The From the Pulpit column is a welcome opportunity for the city’s congregational rabbis to connect with the city as a whole. This is my final contribution to the column. The next time that Congregation Machzikei Hadas will be represented in this space, the author will be Rabbi Idan Scher, a young, dynamic, energetic, engaging, personable, and immensely capable rabbi. For the past year, he has been the shul’s associate rabbi, during which time he and his wife, Shifra, have connected on so many levels with our congregational family and with many members of the broader community.
Leah joins me in wishing the Schers well as they embark on this exciting challenge, or more accurately, the challenges that define the modern day rabbinate. At the same time, I will become the synagogue’s rabbi emeritus. Exactly what is a rabbi emeritus you may wonder? In truth, no one really knows. If you ask a group of rabbis emeritus, each of them will give you a different view of what that is for them.
What I can share with you is that, for me, it definitely does not mean “retirement.”
Retirement, I never tire of repeating, is not a Jewish concept. There is too much to do, not enough time to do it, and never an excuse for removing oneself from being involved. It means recalculating, but not in a GPS sense. The GPS recalculates when you’ve made a wrong turn, or missed an exit, or took too early an exit, etc. The wonderful years we have spent together in Ottawa have been anything but a wrong turn. My years here have transcended the wildest dreams anyone can legitimately entertain when entering the rabbinate.
I enter the next chapter full of gratitude for all the previous chapters. Many of you have suggested I put all these chapters into a book. I am somewhat hesitant about that, even though such a volume would contain many warm recollections of the wonderful people who built this community and of their successors who have further built upon the foundation. Maybe one day my arm will be twisted enough that I capitulate.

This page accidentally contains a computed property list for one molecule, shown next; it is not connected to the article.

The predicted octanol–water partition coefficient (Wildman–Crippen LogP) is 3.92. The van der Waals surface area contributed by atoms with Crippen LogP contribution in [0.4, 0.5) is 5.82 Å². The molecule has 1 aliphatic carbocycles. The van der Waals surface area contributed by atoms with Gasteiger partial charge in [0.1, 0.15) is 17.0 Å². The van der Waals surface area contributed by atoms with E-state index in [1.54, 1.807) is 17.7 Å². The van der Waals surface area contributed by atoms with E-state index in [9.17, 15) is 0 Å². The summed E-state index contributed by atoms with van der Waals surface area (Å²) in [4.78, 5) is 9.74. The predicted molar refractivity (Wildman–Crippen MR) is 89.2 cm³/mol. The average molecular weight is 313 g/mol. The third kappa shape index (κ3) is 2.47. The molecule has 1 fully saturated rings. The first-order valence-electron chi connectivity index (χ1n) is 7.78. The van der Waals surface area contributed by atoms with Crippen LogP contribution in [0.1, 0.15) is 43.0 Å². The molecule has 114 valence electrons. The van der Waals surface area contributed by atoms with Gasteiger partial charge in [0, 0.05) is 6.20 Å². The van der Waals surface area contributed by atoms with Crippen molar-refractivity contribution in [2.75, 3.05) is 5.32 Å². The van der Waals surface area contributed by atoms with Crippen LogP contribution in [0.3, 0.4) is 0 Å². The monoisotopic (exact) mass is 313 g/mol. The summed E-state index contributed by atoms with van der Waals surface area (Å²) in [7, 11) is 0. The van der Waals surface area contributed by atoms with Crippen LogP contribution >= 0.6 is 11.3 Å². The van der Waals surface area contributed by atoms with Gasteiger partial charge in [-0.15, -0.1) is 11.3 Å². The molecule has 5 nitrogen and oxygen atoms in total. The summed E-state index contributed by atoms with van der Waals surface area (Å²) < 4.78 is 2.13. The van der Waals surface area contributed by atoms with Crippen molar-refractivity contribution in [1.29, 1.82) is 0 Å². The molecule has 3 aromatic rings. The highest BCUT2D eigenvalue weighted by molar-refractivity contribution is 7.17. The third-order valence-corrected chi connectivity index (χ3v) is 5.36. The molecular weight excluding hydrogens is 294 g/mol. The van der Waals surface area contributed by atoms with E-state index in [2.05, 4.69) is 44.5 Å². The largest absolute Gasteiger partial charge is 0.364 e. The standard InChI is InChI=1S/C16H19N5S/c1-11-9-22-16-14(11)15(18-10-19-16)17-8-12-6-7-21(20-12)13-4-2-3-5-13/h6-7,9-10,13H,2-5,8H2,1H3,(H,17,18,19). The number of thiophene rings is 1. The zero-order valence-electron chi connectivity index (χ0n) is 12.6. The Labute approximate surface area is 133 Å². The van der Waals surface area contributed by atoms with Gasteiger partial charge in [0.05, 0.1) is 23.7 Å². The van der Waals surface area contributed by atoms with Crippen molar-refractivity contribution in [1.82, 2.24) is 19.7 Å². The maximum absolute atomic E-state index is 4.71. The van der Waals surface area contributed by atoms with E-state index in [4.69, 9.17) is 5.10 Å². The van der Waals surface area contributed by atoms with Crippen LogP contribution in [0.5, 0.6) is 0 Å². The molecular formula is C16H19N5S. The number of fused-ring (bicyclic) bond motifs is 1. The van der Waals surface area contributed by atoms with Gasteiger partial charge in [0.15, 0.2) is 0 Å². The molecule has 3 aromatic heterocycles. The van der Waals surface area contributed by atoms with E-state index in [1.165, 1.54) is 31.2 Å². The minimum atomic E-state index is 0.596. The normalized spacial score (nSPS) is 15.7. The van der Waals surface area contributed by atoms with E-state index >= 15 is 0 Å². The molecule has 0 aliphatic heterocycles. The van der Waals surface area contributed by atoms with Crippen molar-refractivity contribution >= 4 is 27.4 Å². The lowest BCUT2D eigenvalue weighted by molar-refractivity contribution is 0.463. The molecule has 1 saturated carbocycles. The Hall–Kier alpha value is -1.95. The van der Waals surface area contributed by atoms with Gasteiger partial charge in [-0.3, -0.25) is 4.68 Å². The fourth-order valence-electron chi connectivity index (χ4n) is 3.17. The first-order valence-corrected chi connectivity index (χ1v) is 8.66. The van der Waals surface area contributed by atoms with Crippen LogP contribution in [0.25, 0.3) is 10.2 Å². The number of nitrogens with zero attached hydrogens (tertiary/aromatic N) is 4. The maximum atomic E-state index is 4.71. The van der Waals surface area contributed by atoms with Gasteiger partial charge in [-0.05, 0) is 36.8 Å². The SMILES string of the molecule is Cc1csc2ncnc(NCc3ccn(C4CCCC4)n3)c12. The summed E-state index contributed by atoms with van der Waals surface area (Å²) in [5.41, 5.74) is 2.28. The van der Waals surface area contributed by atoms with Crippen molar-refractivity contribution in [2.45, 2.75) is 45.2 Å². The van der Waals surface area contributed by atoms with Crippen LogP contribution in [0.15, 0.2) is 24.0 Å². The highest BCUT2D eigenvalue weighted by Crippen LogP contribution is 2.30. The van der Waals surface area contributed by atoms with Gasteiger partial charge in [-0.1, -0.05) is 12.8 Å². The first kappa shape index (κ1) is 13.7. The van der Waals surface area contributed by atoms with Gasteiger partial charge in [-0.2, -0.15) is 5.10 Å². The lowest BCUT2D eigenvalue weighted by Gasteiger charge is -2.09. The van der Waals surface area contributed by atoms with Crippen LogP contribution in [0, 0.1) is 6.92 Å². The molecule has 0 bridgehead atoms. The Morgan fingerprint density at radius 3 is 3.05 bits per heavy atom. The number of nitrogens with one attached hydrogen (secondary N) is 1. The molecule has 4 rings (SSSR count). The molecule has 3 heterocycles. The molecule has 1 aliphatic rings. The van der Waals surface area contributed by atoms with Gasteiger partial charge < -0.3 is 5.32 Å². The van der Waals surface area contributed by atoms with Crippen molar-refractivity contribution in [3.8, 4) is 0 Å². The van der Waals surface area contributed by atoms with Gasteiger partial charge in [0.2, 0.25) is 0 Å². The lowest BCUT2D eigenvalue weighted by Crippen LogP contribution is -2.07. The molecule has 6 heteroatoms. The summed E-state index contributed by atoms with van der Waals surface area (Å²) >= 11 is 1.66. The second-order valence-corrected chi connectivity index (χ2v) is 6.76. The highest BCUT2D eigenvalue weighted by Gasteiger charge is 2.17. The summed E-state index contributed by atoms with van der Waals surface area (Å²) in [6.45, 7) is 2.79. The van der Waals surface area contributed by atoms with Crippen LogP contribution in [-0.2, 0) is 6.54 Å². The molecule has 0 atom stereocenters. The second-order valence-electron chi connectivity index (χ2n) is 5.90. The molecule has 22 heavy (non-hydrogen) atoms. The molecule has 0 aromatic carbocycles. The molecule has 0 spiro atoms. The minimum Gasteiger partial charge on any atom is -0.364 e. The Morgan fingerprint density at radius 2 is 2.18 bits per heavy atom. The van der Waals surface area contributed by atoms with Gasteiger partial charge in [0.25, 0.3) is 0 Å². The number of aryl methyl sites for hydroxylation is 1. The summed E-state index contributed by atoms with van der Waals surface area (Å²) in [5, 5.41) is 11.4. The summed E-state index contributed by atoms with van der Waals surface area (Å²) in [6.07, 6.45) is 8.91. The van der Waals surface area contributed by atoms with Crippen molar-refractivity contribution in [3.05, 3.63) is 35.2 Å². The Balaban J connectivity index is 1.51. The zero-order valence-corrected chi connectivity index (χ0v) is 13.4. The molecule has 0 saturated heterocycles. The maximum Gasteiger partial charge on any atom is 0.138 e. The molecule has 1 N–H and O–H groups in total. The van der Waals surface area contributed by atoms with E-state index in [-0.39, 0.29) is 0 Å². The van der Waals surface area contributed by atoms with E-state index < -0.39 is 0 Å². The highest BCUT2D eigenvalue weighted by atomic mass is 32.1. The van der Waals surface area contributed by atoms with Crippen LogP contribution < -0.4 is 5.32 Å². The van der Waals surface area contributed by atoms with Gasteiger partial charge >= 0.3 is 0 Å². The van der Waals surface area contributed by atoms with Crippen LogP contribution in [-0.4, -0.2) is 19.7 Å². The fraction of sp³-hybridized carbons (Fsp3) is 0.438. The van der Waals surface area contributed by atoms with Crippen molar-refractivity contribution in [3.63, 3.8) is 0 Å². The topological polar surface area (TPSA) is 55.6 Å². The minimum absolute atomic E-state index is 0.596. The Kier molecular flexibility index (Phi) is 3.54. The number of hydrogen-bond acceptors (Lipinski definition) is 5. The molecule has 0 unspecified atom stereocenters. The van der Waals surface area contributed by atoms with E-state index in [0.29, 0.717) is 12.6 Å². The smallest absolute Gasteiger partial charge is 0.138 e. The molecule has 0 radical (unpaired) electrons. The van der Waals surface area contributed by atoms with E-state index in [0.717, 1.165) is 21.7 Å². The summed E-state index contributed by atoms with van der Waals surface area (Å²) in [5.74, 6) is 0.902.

For now, the recalculating is more along the lines of what next? In the as-yet-not-fully-defined response to this question, a few things are clear. Ottawa will hopefully be part of “what’s next?” I hope to be available, when and if needed, both for Machzikei Hadas as well for the Jewish and general community. Leah and I are also looking forward to spending more time with the children, grandchildren and great-grandchildren.
I am also way behind on a number of books I have started, which are currently in permanent stall. Finally, I am happy to share with you that I am the president and CEO of a new and ambitious not-for-profit called Kind Canada Généreux. It is the first of its kind, a truly national endeavour to advance the implementation of a kindness-imbued culture at home, in the workplace, in schools, indeed everywhere.
Thanks to Michael Regenstreif and all his predecessors at the Ottawa Jewish Bulletin for always being a pleasure to work together. Thanks to Andrea Freedman and all her predecessors at the Jewish Federation of Ottawa for their leadership and dedication, and to Federation Chair Linda Kerzner and those who preceded her. Thanks, too, to my colleagues with whom it has been a pleasure to interact.
We have a great community, and great challenges. I am full of confidence that, with the vision, resolve and commitment of our leaders and volunteers, we will successfully meet these challenges.
Warmest wishes, but not goodbye,
Rabbi Reuven P. Bulka,
(Soon-to-be) Rabbi Emeritus,
Congregation Machzikei Hadas